Christopher Atamian Presents English Translation of Sarafian’s Work

By Jennifer Manoukian

On Tuesday evening, September 27, the Zohrab Center welcomed Christopher Atamian, the translator of Nigoghos Sarafian’s 1947 essay The Bois de Vincennes, and close to 30 guests for an edifying evening of Armenian literature.

Taleen Babayan, coordinator of the Zohrab Center, welcomes guests
Jennifer Manoukian gives the introduction to Christopher Atamian's reading

The program began with a short summary of Nigoghos Sarafian’s life and work given by Zohrab Center intern, Jennifer Manoukian. Sarafian, born in 1902 in Varna, lived a fascinating life that took him from his birthplace in Bulgaria to Constantinople, where he studied under Hagop Oshagan until 1923, and finally to Paris where he lived and wrote until his death in 1972. In 1930s Paris, Sarafian belonged to an innovative group of young writers who called themselves the Menk (We) Generation and explored themes of assimilation and exile through their writing. A poet and novelist strongly influenced by the French surrealists of his time, Sarafian has not been translated into English until now. Jennifer ended her introduction with a few remarks about the vital role translation plays in introducing younger generations to the Western Armenian literary canon and expressed her hope that Atamian’s translation will encourage more Armenian-Americans to undertake similar projects.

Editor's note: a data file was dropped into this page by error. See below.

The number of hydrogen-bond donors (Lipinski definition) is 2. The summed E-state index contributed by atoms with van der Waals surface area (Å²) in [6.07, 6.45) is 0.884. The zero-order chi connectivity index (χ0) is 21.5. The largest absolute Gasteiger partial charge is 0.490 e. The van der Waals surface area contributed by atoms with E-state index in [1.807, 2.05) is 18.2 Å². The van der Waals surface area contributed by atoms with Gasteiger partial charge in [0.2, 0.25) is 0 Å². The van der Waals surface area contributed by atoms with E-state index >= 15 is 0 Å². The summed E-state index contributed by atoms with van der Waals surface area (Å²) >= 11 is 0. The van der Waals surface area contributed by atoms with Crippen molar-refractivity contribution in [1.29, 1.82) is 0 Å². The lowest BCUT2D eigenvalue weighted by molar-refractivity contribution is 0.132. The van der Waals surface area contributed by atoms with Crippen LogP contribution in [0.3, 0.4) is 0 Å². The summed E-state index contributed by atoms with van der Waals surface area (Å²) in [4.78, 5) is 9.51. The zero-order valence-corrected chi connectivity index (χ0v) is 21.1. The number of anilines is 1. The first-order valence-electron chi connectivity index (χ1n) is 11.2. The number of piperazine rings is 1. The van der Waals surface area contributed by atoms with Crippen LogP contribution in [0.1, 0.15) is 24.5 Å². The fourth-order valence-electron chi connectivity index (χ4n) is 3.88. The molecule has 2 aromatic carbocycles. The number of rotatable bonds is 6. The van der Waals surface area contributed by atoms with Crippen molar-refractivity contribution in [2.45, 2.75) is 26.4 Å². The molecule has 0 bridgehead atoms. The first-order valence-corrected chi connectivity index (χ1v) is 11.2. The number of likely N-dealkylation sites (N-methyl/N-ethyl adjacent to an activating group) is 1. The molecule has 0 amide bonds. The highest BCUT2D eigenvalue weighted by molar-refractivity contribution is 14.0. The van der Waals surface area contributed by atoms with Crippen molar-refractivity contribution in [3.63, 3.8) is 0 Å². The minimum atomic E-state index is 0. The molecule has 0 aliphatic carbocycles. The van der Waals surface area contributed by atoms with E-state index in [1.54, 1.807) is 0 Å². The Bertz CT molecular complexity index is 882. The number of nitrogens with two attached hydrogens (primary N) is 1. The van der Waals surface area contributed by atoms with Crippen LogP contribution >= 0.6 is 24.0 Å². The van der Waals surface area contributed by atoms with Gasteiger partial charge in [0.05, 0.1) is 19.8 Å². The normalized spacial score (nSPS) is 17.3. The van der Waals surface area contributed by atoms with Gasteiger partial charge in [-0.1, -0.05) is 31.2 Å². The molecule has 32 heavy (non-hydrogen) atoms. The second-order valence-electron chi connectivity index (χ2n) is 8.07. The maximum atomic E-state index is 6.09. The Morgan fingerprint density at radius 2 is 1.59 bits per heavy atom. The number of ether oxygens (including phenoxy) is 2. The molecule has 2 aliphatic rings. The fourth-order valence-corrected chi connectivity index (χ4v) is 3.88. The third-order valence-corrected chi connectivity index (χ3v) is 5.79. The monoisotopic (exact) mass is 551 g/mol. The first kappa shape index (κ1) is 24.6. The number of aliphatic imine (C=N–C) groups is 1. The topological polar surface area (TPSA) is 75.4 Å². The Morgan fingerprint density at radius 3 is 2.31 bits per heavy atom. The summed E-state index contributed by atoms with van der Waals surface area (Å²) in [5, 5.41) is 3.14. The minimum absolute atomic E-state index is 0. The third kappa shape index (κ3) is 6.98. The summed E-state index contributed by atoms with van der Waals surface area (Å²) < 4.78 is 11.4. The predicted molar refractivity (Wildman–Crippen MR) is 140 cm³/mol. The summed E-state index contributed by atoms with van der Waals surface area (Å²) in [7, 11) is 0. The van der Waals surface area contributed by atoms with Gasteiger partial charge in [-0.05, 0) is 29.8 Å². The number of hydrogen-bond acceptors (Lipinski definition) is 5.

Christopher Atamian talks about Sarafian's other writings

Christopher then read the first two chapters of his translation to an audience mesmerized by the beauty of Sarafian’s lyrical prose and striking imagery. A lively question and answer session followed the reading where guests learned more about Western Armenian literary history, Sarafian’s other writings and the significance of The Bois de Vincennes for Armenian literature.

Atamian signs his translation for a guest

A book signing and a wine and cheese reception concluded the evening’s event.

Christopher Atamian

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